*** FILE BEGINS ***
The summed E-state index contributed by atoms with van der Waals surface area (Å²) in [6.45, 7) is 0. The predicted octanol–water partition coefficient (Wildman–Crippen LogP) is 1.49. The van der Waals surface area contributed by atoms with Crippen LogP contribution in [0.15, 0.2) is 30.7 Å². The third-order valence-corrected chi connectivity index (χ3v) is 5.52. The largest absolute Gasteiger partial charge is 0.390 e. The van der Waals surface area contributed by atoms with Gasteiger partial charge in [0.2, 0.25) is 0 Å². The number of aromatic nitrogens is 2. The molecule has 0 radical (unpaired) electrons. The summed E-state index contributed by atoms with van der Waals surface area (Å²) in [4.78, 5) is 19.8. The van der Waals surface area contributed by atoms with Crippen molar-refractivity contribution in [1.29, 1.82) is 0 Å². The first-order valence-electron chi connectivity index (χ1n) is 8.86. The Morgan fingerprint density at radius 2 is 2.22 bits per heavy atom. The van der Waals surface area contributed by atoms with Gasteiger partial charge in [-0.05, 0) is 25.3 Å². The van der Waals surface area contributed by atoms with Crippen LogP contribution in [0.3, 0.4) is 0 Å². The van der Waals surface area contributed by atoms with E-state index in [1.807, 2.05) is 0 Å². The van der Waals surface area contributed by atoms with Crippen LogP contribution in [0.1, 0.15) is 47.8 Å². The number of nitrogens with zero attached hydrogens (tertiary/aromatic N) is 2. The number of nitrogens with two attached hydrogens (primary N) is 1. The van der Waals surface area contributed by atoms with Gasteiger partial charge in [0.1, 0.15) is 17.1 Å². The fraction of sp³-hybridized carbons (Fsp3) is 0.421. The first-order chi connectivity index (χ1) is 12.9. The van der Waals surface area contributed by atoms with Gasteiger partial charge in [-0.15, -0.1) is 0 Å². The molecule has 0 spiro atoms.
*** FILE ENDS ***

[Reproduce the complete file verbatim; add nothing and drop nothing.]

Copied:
The summed E-state index contributed by atoms with van der Waals surface area (Å²) in [6.45, 7) is 0. The predicted octanol–water partition coefficient (Wildman–Crippen LogP) is 1.49. The van der Waals surface area contributed by atoms with Crippen LogP contribution in [0.15, 0.2) is 30.7 Å². The third-order valence-corrected chi connectivity index (χ3v) is 5.52. The largest absolute Gasteiger partial charge is 0.390 e. The van der Waals surface area contributed by atoms with Gasteiger partial charge in [0.2, 0.25) is 0 Å². The number of aromatic nitrogens is 2. The molecule has 0 radical (unpaired) electrons. The summed E-state index contributed by atoms with van der Waals surface area (Å²) in [4.78, 5) is 19.8. The van der Waals surface area contributed by atoms with Crippen molar-refractivity contribution in [1.29, 1.82) is 0 Å². The first-order valence-electron chi connectivity index (χ1n) is 8.86. The Morgan fingerprint density at radius 2 is 2.22 bits per heavy atom. The van der Waals surface area contributed by atoms with Gasteiger partial charge in [-0.05, 0) is 25.3 Å². The van der Waals surface area contributed by atoms with Crippen LogP contribution in [0.3, 0.4) is 0 Å². The van der Waals surface area contributed by atoms with E-state index in [1.807, 2.05) is 0 Å². The van der Waals surface area contributed by atoms with Crippen LogP contribution in [0.1, 0.15) is 47.8 Å². The number of nitrogens with zero attached hydrogens (tertiary/aromatic N) is 2. The number of nitrogens with two attached hydrogens (primary N) is 1. The van der Waals surface area contributed by atoms with Gasteiger partial charge in [0.1, 0.15) is 17.1 Å². The fraction of sp³-hybridized carbons (Fsp3) is 0.421. The first-order chi connectivity index (χ1) is 12.9. The van der Waals surface area contributed by atoms with Gasteiger partial charge in [-0.15, -0.1) is 0 Å². The molecule has 0 spiro atoms.